Cape Town – Democratic Alliance (DA) leader Mmusi Maimane on Tuesday praised Helen Suzman for her role in chipping away "the edifice of apartheid South Africa".
Suzman would have turned 100 on Tuesday.
In a statement, Maimane said Suzman "opposed every plank of apartheid’s legislative underpinning".
"Helen was always up for the fight. She used every opportunity to stand for what was right, and to bring international attention to the South African cause," he said.
"She stood for liberal constitutionalism long before it was fashionable to do so, knowing that the philosophy of racial nationalism and reductionism could not be sustained in the long term."
She was a member of Parliament for 36 years.
Suzman, who was nominated for the Nobel Peace Prize twice, was heralded for raising international awareness of the atrocities of apartheid.
She called Bantustans "doomed for failure."
In 1967, Suzman visited former President Nelson Mandela on Robben Island for the first time.
Years later, Mandela told Suzman: "Your courage, integrity and principled commitment to justice have marked you as one of the outstanding figures in the history of public life in South Africa."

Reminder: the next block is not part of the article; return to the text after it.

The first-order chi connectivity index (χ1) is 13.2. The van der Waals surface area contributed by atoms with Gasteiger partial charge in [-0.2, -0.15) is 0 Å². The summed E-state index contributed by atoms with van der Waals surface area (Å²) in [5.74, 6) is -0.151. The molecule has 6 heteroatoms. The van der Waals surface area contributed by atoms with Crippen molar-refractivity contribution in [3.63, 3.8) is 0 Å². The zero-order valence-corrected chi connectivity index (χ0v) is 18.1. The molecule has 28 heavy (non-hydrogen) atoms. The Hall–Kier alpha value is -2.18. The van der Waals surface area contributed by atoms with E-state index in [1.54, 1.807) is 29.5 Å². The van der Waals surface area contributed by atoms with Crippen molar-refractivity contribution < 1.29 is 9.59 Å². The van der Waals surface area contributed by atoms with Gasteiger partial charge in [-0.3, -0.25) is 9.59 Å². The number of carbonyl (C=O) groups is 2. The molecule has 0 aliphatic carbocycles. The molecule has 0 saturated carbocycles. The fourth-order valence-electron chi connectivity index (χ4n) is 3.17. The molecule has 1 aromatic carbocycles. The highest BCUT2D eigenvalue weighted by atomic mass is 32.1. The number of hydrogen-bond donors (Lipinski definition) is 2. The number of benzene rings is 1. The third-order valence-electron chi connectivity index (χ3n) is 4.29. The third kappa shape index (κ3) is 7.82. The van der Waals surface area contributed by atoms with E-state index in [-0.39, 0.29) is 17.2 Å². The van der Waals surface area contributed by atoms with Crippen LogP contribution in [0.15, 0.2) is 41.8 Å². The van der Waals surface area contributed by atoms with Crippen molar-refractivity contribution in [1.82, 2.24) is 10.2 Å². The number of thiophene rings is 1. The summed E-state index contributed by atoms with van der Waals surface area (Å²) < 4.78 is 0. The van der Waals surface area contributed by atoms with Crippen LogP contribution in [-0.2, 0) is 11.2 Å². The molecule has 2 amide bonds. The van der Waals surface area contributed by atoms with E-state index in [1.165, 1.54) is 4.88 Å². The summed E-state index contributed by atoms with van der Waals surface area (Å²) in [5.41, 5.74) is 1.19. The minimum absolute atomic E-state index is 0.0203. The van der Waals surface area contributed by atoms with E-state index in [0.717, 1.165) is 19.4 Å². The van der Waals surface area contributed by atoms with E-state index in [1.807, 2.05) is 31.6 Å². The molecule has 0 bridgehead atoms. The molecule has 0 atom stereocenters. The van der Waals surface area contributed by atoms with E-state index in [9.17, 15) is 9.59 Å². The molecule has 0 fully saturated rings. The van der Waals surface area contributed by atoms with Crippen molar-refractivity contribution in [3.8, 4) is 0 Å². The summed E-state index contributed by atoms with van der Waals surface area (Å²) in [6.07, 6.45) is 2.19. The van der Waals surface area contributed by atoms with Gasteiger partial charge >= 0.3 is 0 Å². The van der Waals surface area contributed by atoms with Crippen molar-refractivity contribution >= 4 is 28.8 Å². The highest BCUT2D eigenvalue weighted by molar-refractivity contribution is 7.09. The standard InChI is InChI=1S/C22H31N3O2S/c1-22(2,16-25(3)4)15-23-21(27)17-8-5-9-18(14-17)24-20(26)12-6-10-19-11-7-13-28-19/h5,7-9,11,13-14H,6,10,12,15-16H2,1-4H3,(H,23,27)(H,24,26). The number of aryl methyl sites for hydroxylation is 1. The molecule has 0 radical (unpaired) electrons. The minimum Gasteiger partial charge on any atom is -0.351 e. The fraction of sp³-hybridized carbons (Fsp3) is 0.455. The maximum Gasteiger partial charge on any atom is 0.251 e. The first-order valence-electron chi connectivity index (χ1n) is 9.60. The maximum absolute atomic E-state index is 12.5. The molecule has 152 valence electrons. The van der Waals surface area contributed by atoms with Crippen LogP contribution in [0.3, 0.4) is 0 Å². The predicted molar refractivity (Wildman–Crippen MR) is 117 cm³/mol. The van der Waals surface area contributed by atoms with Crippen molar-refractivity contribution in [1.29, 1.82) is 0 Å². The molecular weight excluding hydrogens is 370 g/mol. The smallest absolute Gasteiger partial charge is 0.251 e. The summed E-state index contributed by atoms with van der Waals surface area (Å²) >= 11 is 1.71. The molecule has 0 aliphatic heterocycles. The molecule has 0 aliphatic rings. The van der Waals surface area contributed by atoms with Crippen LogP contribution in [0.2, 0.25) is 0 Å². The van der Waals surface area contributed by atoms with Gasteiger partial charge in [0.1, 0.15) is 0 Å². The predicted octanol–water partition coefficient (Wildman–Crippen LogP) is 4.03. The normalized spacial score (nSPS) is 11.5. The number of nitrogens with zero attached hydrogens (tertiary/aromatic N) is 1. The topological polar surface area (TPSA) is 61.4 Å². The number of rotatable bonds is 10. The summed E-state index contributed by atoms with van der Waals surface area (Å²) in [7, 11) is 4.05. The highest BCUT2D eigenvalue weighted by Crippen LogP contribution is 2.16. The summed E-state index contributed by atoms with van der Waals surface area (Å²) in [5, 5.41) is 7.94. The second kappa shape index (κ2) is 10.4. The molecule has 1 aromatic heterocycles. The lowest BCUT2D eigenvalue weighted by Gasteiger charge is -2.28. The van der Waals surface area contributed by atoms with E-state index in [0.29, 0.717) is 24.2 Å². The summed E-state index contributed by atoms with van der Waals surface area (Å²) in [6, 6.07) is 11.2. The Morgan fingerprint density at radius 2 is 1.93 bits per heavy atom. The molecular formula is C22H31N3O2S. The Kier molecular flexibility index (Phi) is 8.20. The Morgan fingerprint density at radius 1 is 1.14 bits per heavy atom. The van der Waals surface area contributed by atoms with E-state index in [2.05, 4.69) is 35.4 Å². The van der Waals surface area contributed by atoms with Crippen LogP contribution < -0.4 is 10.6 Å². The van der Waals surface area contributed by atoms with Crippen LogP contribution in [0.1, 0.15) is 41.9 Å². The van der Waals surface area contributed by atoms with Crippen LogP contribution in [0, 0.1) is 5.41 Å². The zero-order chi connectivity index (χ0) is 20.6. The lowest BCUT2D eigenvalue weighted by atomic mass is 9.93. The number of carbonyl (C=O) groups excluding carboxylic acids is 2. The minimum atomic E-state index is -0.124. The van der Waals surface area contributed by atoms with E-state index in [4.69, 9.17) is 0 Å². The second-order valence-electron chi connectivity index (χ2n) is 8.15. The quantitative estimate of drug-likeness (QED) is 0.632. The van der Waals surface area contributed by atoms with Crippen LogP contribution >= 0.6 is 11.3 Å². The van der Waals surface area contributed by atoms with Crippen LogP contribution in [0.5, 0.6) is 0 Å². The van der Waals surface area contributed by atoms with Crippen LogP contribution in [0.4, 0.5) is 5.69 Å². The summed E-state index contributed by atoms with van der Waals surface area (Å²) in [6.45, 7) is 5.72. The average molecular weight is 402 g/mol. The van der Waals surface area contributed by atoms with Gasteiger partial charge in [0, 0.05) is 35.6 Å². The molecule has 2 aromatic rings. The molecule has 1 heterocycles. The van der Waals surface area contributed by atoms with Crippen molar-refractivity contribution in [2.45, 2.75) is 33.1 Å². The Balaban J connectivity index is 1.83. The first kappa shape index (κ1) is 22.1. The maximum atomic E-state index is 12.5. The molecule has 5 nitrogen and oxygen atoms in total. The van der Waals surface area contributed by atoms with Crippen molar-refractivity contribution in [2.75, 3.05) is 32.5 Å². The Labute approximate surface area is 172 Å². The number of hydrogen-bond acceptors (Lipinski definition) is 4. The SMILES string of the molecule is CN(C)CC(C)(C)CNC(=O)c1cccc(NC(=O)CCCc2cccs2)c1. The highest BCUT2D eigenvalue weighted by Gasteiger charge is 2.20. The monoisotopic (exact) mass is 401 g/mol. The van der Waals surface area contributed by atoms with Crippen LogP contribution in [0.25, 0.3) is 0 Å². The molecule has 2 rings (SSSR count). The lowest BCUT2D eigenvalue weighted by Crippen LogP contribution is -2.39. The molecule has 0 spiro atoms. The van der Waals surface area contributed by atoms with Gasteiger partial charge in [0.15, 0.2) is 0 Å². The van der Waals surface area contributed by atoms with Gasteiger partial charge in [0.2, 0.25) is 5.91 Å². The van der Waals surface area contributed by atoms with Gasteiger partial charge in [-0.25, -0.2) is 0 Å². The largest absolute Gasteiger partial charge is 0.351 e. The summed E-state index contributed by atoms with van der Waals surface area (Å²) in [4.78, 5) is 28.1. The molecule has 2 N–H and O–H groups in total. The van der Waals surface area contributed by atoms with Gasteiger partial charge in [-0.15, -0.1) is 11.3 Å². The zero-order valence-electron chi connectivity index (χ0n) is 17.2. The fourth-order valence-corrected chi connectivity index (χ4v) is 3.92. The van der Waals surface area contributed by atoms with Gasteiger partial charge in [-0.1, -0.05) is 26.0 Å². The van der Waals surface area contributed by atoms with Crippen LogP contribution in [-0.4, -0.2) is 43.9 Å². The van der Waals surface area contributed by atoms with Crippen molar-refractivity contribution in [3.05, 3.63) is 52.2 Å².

Chief Albert Luthuli also famously called Suzman: "a bright star in a dark chamber".
Suzman died of natural causes on New Year's Day in 2009, at the age of 91.
In celebration of Suzman's 100th birthday, the South African Post Office announced a commemorative stamp in her honour.
Maimane said Suzman's values and her commitment to a non-racial society still drives the DA today.
"Helen Suzman laid the foundations for a truly united, prosperous and non-racial South Africa for all who live in it," he said.
"The DA will continue to build on her legacy, until simple justice, equal opportunity and human rights are afforded to all."
Chief Albert Luthuli's appreciation of Helen Suzman's lone stand in the apartheid Parliament: "a bright star in a dark Chamber"